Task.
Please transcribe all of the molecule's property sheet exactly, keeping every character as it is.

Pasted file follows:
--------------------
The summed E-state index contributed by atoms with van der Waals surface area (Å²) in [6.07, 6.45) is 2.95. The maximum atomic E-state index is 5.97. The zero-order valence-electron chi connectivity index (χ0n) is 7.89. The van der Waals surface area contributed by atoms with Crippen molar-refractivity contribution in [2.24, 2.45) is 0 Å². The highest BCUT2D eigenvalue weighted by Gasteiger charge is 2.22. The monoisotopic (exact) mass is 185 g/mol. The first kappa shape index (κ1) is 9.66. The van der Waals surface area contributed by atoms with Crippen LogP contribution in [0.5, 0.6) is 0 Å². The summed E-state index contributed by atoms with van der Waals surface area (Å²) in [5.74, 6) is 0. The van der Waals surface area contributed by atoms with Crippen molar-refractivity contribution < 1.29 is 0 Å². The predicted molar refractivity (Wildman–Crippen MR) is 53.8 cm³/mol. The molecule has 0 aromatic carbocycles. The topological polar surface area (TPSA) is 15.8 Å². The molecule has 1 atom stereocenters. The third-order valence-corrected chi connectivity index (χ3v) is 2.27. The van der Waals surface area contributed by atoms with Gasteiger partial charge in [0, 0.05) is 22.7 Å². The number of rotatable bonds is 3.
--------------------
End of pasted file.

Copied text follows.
The summed E-state index contributed by atoms with van der Waals surface area (Å²) in [6.07, 6.45) is 2.95. The maximum atomic E-state index is 5.97. The zero-order valence-electron chi connectivity index (χ0n) is 7.89. The van der Waals surface area contributed by atoms with Crippen molar-refractivity contribution in [2.24, 2.45) is 0 Å². The highest BCUT2D eigenvalue weighted by Gasteiger charge is 2.22. The monoisotopic (exact) mass is 185 g/mol. The first kappa shape index (κ1) is 9.66. The van der Waals surface area contributed by atoms with Crippen LogP contribution in [0.5, 0.6) is 0 Å². The summed E-state index contributed by atoms with van der Waals surface area (Å²) in [5.74, 6) is 0. The van der Waals surface area contributed by atoms with Crippen molar-refractivity contribution < 1.29 is 0 Å². The predicted molar refractivity (Wildman–Crippen MR) is 53.8 cm³/mol. The molecule has 0 aromatic carbocycles. The topological polar surface area (TPSA) is 15.8 Å². The molecule has 1 atom stereocenters. The third-order valence-corrected chi connectivity index (χ3v) is 2.27. The van der Waals surface area contributed by atoms with Gasteiger partial charge in [0, 0.05) is 22.7 Å². The number of rotatable bonds is 3.